Mark Allatt, co-founder and director of Open Sundays, comments on the pressing need for Sunday trading law liberalisation

BLOG: ‘Sunday trading law liberalisation can save the High Street’

Mark Allatt, co-founder and director of Open Sundays, comments on the pressing need for Sunday trading law liberalisation…

England and Wales are overdue a reform for Sunday trading laws.

The laws put in place to restrict Sunday trading hours are archaic and based on an outdated view of society today.

One of the reasons behind the compromise which is the Sunday Trading Act 1994 was to help limit the competition that convenience stores faced from larger supermarkets on Sundays.

However, with major supermarket chains now opening their own convenience stores – which are exempt from the laws and continue to dominate the sector – this restriction is no longer appropriate.

This is one of the many reasons that Philip Davies MP recently tabled five amendments to the Deregulation Bill, aimed at relaxing or scrapping current Sunday trading laws.

The fact is that British people do want more opportunity to shop on Sundays – a national survey by ComRes for Open Sundays showed that, when asked to what extent the British people would support or oppose a permanent liberalisation of Sunday trading hours, 64 per cent of respondents were in favour of full liberalisation.

Liberalisation would greatly benefit computer shops and repairs centres too, as they are both impacted by Sunday trading laws.

Computer shops face fierce competition from online computer retailers and, therefore, if someone needs a computer part on a Sunday and the stores are closed they will simply go online to order the part instead.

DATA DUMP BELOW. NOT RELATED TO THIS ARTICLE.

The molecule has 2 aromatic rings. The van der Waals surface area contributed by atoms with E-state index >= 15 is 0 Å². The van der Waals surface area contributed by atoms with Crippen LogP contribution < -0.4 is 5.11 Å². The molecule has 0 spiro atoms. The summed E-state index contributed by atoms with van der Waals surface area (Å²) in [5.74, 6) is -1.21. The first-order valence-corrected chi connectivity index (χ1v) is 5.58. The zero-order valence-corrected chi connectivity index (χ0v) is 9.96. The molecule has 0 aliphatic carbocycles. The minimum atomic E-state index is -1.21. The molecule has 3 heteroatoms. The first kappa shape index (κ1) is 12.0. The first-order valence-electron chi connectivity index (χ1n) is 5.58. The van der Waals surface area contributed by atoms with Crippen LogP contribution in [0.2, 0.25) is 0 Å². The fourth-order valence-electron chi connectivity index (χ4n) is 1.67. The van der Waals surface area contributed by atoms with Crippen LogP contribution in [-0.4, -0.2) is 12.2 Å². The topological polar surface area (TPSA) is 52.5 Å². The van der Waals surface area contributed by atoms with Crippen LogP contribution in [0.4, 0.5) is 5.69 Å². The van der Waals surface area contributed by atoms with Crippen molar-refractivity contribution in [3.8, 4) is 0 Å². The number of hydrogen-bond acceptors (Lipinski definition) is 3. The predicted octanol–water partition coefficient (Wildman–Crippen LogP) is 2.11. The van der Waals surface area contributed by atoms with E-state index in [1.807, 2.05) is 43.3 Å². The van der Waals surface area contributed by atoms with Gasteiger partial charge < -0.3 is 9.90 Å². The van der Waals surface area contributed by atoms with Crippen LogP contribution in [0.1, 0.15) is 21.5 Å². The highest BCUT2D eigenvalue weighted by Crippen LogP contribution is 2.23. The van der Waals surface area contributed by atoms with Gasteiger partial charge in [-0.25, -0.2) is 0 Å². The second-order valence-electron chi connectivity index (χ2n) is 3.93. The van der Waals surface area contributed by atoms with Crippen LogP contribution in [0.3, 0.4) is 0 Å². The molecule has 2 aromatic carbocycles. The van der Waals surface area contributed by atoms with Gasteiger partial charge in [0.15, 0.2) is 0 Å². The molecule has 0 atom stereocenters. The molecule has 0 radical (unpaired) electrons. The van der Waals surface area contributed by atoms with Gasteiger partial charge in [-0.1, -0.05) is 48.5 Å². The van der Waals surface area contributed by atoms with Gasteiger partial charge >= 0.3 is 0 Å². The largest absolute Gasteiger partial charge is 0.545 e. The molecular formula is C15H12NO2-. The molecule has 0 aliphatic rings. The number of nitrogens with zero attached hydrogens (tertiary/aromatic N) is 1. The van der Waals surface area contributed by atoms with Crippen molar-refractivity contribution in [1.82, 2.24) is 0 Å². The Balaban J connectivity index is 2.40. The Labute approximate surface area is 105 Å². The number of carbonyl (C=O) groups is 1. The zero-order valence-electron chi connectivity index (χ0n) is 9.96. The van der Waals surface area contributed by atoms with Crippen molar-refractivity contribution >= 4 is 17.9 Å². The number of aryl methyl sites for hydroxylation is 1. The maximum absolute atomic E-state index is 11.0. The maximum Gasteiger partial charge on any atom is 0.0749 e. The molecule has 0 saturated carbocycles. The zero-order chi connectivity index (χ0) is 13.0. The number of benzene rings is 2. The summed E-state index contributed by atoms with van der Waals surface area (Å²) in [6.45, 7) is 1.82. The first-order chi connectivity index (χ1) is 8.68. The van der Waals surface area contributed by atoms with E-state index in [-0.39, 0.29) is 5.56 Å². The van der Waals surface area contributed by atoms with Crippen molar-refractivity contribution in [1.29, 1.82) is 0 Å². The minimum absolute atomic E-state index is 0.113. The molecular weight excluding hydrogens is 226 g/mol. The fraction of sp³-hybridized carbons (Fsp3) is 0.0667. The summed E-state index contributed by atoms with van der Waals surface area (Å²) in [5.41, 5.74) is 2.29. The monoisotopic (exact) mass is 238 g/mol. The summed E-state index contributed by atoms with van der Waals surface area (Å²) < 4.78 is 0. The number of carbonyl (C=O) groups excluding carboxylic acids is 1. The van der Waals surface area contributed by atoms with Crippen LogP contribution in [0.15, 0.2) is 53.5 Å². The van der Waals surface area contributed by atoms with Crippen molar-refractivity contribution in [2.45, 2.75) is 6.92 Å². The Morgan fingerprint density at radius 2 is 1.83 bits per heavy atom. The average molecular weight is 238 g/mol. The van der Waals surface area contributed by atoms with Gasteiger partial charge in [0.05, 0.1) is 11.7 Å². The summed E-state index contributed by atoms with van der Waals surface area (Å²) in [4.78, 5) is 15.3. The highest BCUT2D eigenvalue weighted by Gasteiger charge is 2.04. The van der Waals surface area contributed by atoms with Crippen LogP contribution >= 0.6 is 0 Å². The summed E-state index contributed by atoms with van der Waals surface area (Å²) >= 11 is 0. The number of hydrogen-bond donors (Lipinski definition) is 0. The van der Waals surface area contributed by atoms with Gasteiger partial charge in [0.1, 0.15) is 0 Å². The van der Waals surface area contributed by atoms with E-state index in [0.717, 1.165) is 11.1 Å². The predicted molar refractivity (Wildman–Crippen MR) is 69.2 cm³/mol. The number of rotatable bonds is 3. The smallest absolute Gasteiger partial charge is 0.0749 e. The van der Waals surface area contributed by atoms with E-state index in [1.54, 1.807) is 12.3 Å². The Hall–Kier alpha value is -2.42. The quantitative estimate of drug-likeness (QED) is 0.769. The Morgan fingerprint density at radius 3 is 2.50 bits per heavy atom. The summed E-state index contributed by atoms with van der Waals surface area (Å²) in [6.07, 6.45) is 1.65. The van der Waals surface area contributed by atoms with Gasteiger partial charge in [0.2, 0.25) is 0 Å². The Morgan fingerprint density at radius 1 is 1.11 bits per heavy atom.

If stores are unable to open at the times their customers wish to shop, consumers will be more inclined to use online retailers as a go-to for their needs, meaning that the computer stores will gradually lose business.

With online retailers able to sell their wares 24/7 with no restrictions, the High Street will have more competition than ever – and the convenience of online shopping creates a loss for High Street stores.

In fact, research from SAS and Verdict shows that almost 12 per cent of retail spend last year was spent online, with online sales up 18 per cent year on year in February 2014.

Some estimates suggest 12,000 shops face closure on the High Street this year. The Centre for Retail Research predicts that by 2018, an estimated 62,000 shops will close, losing 318,000 jobs in the process – something reformed Sunday trading laws could help to combat.

It’s clear that a reform of the laws would be great news for the UK economy.

Full liberalisation would be hugely beneficial to the High Street, with larger stores drawing in more shoppers and keeping them there, shopping in the smaller stores long into the evening, as well as supplying prospective patrons to nearby restaurants and other leisure facilities – and bringing more life overall to the UK’s town centres.

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